Log-transformed discharge is often used to calculate performance criteria to
better focus on low flows. This prior transformation limits the
heteroscedasticity of model residuals and was largely applied in criteria
based on squared residuals, like the Nash–Sutcliffe efficiency (NSE). In the
recent years, NSE has been shown to have mathematical limitations and the
Kling–Gupta efficiency (KGE) was proposed as an alternative to provide more
balance between the expected qualities of a model (namely representing the
water balance, flow variability and correlation). As in the case of NSE,
several authors used the KGE criterion (or its improved version KGE

In the context of rainfall–runoff modelling, evaluating the quality of the
models' outputs is essential. Deterministic simulations are commonly
evaluated using efficiency criteria such as the Nash–Sutcliffe efficiency

However, the Nash–Sutcliffe criterion was shown to have limitations. Indeed,
using a decomposition of NSE based on the correlation, bias and ratio of
variances,

Given that this criterion tends to be sensitive to large errors, some users
chose to apply prior transformations on flows before computing KGE, e.g. to
put more weight on low flows, as done with NSE. For example,

In this technical note we show that the use of a logarithmic transformation
when computing KGE or KGE

The KGE and KGE

The KGE

Because the three terms

KGE

Consequently, because the conversion term becomes additive when applying the
logarithmic transformation, the

When using a logarithmic (or an inverse) transformation, the case of null
flows, which may exist in the case of intermittent or ephemeral streams, prevents
proper calculation. To avoid this, different techniques may be set up in the
case of NSE:

The first involves discarding the zero-flow values from the series, i.e. considering them as gaps

The second involves adding a small constant to all flow values

The third involves using a Box–Cox transformation to reproduce the effects of the logarithmic transformation without
the zero-flow issue

To illustrate these numerical issues and their potential impacts, several
tests were carried out in a wide range of catchments, using the GR4J rainfall–runoff
model

A daily data set of 240 catchments across France (Fig.

Location of the 240 flow gauging stations in France used for the tests and their associated catchments.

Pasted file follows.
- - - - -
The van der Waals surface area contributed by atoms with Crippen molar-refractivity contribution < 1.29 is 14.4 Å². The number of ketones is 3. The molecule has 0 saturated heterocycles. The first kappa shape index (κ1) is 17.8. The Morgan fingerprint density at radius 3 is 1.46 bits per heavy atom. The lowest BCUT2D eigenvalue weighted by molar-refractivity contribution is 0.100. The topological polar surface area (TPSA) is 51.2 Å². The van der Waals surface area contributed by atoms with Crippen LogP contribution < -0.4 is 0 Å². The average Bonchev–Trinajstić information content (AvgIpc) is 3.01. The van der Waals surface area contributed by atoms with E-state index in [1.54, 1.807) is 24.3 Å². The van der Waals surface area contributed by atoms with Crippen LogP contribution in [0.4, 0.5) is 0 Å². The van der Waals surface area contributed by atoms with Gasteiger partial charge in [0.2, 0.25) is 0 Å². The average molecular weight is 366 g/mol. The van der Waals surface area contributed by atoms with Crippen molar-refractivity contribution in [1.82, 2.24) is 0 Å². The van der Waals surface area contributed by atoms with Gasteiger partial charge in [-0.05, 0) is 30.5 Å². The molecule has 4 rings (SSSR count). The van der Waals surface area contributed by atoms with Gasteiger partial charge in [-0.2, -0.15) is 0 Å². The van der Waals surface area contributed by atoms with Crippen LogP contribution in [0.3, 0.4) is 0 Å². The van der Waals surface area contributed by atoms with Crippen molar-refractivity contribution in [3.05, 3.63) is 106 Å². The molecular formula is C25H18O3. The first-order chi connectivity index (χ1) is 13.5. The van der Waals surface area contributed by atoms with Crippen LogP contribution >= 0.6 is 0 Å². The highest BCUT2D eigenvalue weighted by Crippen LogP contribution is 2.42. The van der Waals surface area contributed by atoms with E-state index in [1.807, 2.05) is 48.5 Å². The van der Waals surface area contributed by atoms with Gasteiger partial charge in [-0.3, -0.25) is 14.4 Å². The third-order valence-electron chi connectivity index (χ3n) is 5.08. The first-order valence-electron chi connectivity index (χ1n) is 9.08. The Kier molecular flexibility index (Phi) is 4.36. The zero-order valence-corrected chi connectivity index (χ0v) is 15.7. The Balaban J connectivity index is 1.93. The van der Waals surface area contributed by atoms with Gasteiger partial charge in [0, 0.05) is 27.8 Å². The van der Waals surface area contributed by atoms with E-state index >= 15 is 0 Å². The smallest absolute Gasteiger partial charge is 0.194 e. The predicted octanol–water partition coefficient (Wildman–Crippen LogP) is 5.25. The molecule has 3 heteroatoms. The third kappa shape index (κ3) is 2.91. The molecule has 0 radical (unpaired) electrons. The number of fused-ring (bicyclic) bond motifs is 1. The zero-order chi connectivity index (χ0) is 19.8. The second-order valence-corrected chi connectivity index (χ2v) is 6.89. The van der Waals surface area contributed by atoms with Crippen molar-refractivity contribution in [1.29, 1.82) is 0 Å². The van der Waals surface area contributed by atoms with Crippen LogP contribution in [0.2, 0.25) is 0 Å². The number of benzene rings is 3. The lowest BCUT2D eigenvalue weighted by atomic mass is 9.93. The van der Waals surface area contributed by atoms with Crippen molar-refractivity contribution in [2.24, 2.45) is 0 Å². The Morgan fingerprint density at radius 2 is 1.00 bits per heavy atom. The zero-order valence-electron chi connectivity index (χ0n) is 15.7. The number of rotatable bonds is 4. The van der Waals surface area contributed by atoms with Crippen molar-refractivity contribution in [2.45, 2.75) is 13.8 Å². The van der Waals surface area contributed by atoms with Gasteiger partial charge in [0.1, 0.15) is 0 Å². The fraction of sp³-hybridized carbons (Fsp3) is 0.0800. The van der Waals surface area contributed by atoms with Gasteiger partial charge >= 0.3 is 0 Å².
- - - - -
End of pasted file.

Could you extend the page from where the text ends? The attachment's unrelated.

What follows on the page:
The tests were performed with the daily lumped conceptual GR4J
model

Values of KGE

Figure

Values of KGE

The KGE

Comparison between KGE

In this technical note, the impact of a near-zero standard deviation of log-transformed flows is not presented because it is rarer than near-zero mean values. The standard deviations of flows in the catchments studied are indeed all significantly higher than zero.

The dependence of KGE

Dependence on flow units of the KGE

The higher model performance when using litres per second than when using
square metres per second can be explained analytically. Considering
Eq. (

Because

Sensitivity of NSE and KGE

As presented in Sect.

Values of KGE

The Box–Cox transformation is also dependent on the units
(Fig.

Using this equation, the KGE

Using Eq. (

Dependence on flow units of the KGE

Furthermore, because the zero of the modified Box–Cox function is not

Values of KGE

The modified Box–Cox transformation (Eq.

Comparison between KGE

Pros (

Given the previous results, we can argue that using log-transformed flows to
calculate the KGE or the KGE

Instead of KGE

Note that many studies use NSE on log-transformed flows

the underestimation of variability,

the low weight of water balance errors for catchments with highly variable flows,

the poor benchmark represented by the mean flows for catchments with highly variable flows.

Two additional remarks should be taken into account on this topic. First, as noted by Harald Kling in a personal communication, 2018, prior transformations on flows in KGE (or in NSE) lead to a misinterpretation in the estimation of the water balance. The other components of the KGE also lose their initial physical meaning. KGE on transformed flows can give more information on low flows, but the physical interpretation of the criterion is not as simple as in the case of untransformed flows.

Secondly, even if it did not occur in our experiment, the issue described in this technical note may lead to problems during the calibration process. Indeed, it can create a strongly negative zone in the objective function hyperspace, which may negatively impact the performance of local calibration algorithms.

The daily flow data can be downloaded from the Banque HYDRO
website (

LS made the technical development and the analysis. The paper was written by him, GT and CP.

The authors declare that they have no conflict of interest.

The authors thank Météo France for providing the data used in this work. We also wish to thank Alban De Lavenne, Laure Lebecherel, Maria-Helena Ramos and Cedric Rebolho for the discussions on the different aspects of the issues using the logarithmic transformation with KGE. We thank Andrea Ficchí for his work on the database and Linda Northrup for her correction of the English language of an earlier version of the paper. Finally, we extend our thanks to Harald Kling for discussions on this issue.

We thank the topical editor, Bettina Schaefli, for her careful reading of the
paper, her suggestion on the modified Box–Cox transformation and the
following discussions. We also thank the two reviewers, Lieke Melsen and
Björn Guse, for taking the time to read our paper and for their
remarks that helped us to make the paper and the figures more
understandable. We thank Sivarajah Mylevaganam for the discussions that
helped us to be more precise in the KGE and KGE